Last week you were introduced to Javier Bazan SIA’s Popular Man on the Ground. This week as we continue our series we are bringing you thoughts that Javier Bazan shared with us on his views of solidarity and the work of Solidarity in Action. His words always seem to inspire.
It is very difficult to remember all the great moments that we have shared with the many people who have been involved in our programs because there have been so many wonderful moments. The moments that we have shared have combined a friendship, which have helped those involved help others while at the same time experiencing their own personal development.
The [participants] who come great distances to help, have left traces and their footprints, in the hearts of the people they have helped. The experience has been reciprocal as those who have received the aid have left footprints on the hearts of all the people who have shared a life of solidarity with us.
Along with the joys that this type of life brings, it is not without its challenges. It is hard when I think back and remember, that along this journey, at times the fingerprint we have left for one reason or another, has been that we have not been able to help.The experience allows/ forces many people to reflect on questions about the existence of human kind. I am left to consider, why is it that a child does not have food to eat? Why are many children faced with abusive households? Why are people treated with indifference?
[As an organisation] I am happy about the walk that we are on. It is satisfying to know that we are advancing; that step by step, Solidarity in Action, is growing stronger. We are going to continue to develop and to help more people experience solidarity. Together we will continue to help one another; we must not let this chain of solidarity come to an end. A steel chain acts as an effective analogy for solidarity. A chain gains strength as more components are added to it. The metal begins as aluminum, it then hardens into iron, and it eventually becomes steel, which is almost indestructible. Like a chain, solidarity grows stronger as more aspects are added. In another way solidarity acts as a chain, as it links people to one another, and it looks to continue to maintain these links. Together we must work together and ensure this chain continues to grow.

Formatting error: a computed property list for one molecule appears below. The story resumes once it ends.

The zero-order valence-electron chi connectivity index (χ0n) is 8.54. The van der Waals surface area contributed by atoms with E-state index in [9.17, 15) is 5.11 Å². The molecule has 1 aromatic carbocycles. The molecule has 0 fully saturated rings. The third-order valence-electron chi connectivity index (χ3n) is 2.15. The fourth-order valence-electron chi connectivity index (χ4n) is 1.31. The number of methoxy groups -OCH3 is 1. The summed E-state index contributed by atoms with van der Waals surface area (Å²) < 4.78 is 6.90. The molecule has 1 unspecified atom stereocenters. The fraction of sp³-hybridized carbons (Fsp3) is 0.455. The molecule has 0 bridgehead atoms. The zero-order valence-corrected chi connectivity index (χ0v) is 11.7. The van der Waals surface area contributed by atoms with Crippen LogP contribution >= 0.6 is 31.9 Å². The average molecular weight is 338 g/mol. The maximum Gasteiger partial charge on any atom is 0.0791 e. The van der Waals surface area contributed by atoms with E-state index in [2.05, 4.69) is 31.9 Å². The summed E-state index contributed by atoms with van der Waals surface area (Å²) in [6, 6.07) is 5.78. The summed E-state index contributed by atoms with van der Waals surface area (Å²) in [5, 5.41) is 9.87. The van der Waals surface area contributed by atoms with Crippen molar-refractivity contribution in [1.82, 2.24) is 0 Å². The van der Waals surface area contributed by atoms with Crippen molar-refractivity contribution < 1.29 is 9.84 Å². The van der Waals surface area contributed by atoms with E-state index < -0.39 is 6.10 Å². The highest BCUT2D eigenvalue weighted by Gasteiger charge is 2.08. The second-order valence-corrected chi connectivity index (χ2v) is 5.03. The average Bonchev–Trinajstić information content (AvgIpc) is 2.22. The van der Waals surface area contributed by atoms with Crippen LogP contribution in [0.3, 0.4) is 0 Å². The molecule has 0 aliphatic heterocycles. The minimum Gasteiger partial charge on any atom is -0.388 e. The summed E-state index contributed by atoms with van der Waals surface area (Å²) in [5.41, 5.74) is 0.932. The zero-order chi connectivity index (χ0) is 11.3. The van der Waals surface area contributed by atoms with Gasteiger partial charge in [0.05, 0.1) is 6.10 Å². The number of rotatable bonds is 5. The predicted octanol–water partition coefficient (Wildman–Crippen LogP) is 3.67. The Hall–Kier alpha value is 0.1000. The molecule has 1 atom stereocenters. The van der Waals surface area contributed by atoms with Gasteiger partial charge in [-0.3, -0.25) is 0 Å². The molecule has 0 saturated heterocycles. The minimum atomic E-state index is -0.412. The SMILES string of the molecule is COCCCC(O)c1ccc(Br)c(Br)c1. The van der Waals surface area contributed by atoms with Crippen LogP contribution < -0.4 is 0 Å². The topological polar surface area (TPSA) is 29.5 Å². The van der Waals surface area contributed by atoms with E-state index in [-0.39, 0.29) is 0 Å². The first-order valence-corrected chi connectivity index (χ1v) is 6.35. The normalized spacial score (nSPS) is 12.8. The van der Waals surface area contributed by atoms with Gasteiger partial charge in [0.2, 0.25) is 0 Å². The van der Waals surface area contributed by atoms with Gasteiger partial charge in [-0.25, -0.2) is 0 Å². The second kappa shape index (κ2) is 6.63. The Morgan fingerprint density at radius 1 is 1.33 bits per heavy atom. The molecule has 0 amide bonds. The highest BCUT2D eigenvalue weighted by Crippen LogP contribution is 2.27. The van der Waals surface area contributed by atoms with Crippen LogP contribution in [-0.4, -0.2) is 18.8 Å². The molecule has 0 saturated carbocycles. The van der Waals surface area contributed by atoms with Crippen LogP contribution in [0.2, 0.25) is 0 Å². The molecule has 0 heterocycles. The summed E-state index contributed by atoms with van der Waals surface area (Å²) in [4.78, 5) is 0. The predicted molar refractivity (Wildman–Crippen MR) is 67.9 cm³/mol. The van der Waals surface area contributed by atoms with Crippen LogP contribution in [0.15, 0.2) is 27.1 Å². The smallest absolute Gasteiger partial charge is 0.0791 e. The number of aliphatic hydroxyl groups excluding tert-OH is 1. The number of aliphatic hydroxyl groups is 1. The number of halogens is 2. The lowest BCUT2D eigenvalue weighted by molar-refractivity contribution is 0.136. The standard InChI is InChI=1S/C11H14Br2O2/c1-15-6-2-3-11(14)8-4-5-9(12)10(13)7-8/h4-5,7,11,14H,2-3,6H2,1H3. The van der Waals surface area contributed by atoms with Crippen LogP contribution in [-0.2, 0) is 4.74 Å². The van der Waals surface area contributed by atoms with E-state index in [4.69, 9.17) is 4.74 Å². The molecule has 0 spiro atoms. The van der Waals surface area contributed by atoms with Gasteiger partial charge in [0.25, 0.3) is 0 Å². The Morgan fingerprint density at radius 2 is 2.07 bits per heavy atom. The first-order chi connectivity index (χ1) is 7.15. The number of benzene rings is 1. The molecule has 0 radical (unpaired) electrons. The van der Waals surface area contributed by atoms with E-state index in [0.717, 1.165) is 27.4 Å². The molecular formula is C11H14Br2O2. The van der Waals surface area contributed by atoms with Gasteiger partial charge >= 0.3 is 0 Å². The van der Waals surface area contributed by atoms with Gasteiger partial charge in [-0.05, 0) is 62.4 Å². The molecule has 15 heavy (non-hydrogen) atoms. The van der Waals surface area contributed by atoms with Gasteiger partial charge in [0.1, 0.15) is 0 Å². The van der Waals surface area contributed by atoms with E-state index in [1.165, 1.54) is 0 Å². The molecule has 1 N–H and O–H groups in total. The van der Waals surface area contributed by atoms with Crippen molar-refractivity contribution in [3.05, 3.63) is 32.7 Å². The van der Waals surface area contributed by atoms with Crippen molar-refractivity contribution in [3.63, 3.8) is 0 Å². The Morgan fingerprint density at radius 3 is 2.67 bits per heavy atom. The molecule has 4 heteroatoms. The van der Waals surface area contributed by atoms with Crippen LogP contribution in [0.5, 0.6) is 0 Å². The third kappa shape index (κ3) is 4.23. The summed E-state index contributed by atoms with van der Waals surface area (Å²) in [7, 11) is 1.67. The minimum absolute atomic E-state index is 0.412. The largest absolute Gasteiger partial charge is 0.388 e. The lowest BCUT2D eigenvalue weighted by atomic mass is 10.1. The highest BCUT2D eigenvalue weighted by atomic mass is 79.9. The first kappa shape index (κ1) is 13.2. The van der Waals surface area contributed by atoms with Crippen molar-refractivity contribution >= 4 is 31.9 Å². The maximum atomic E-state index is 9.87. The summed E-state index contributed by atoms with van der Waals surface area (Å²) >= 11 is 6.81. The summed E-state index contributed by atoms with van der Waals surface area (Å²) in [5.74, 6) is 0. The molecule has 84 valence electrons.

I am pleased with the strong team of Solidarity in Action that we have and the steps that we have taken [in Peru and Ecuador]. We are building strong partnerships and with the blessing of God we will continue to grow.
I congratulate all of the volunteers, university students, adults, friends and brothers, who have become part of our community. We miss you all and continue to follow the footsteps that you have taken with us.
I appreciate every opportunity that we have experienced in the communities, with the people in Peru, and Ecuador. These varied experiences have taught me the meaning of sharing and have helped me to build stronger relationships.
Finally, I want to thank all those who work and continue to work for the welfare of children and who look to put smiles on the children they work with: those who help to make the communities better.
We continue to have many challenges, but I have often said that we may not change individuals’ economic situations, but we can help by sharing, by living a life of solidarity. In this life we can all give something of ourselves to others. We can all contribute. I hope that I never lose the natural instincts of man always to be supportive.
Greetings and we look forward to seeing you in Peru and Ecuador.
SIA Regional Coordinator (Peru and Ecuador)
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